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The value of the global affair that is the Cape Winelands

Some argue that international buyers spoil the game for locals, using their dollars/euros/pounds to tilt the playing fields away from those constrained by rand-based wealth. But whatever they have spent on acquiring and upgrading estates in South Africa remains forever in the slopes and vineyards of the country's wine properties.

Chris Snelling via  -
Chris Snelling via Wikimedia Commons -
The South African wine industry is hardly a homegrown affair. Its first vines came with Jan van Riebeeck. It profited from a foreigner's (Simon van der Stel) written guidelines for grape-farming as well as the practices he implemented at Constantia. The arrival of the French Huguenots contributed to the overall wine-making competence of the colony; the European settlers of the 18th and 19th centuries added to these skills sets.

Imperial Preference created (and then destroyed) the 19th-century export market, while the Anglo-Boer War gave the industry - struggling to recover from the devastation of phylloxera - a new (admittedly temporary) but important consumer market.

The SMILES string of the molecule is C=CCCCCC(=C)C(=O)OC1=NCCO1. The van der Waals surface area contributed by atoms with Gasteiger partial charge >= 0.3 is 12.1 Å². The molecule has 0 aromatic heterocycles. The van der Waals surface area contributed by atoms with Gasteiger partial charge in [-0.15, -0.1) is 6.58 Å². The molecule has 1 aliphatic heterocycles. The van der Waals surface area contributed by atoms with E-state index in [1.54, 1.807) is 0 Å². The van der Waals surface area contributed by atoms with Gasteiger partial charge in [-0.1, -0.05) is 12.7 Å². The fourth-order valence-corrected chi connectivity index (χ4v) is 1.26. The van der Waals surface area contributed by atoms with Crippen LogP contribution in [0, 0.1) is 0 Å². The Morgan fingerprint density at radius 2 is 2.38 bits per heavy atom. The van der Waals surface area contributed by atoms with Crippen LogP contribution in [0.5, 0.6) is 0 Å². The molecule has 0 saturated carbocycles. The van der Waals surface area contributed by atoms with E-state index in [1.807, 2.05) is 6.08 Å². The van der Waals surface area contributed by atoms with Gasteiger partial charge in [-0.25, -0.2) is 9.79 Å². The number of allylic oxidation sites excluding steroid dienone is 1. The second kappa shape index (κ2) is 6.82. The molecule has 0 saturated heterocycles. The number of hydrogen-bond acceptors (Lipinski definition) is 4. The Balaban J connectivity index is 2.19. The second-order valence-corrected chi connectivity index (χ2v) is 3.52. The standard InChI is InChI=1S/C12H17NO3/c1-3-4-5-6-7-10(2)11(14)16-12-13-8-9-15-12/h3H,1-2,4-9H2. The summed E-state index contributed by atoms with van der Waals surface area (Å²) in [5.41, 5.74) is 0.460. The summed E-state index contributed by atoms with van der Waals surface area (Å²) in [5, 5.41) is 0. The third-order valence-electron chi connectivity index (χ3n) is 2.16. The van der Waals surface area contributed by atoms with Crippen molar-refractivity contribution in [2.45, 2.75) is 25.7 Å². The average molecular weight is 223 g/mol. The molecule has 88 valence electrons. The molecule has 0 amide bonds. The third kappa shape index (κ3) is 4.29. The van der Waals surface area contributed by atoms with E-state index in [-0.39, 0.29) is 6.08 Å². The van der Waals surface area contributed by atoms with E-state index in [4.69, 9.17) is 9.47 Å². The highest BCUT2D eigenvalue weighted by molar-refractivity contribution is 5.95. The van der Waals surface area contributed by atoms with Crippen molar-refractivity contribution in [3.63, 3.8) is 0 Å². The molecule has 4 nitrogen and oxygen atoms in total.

The role played by the so-called "flying winemakers" in the immediate post-apartheid era served to fast-track the modernisation of cellar technology, compromised by years of isolation, while the export boom of the past couple of decades has helped the country's over-enthusiastic growers find markets for...

Read the full story on the Daily Maverick website.


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allAfrica
AllAfrica is a voice of, by and about Africa - aggregating, producing and distributing 2000 news and information items daily from over 130 African news organisations and our own reporters to an African and global public. We operate from Cape Town, Dakar, Lagos, Monrovia, Nairobi and Washington DC.
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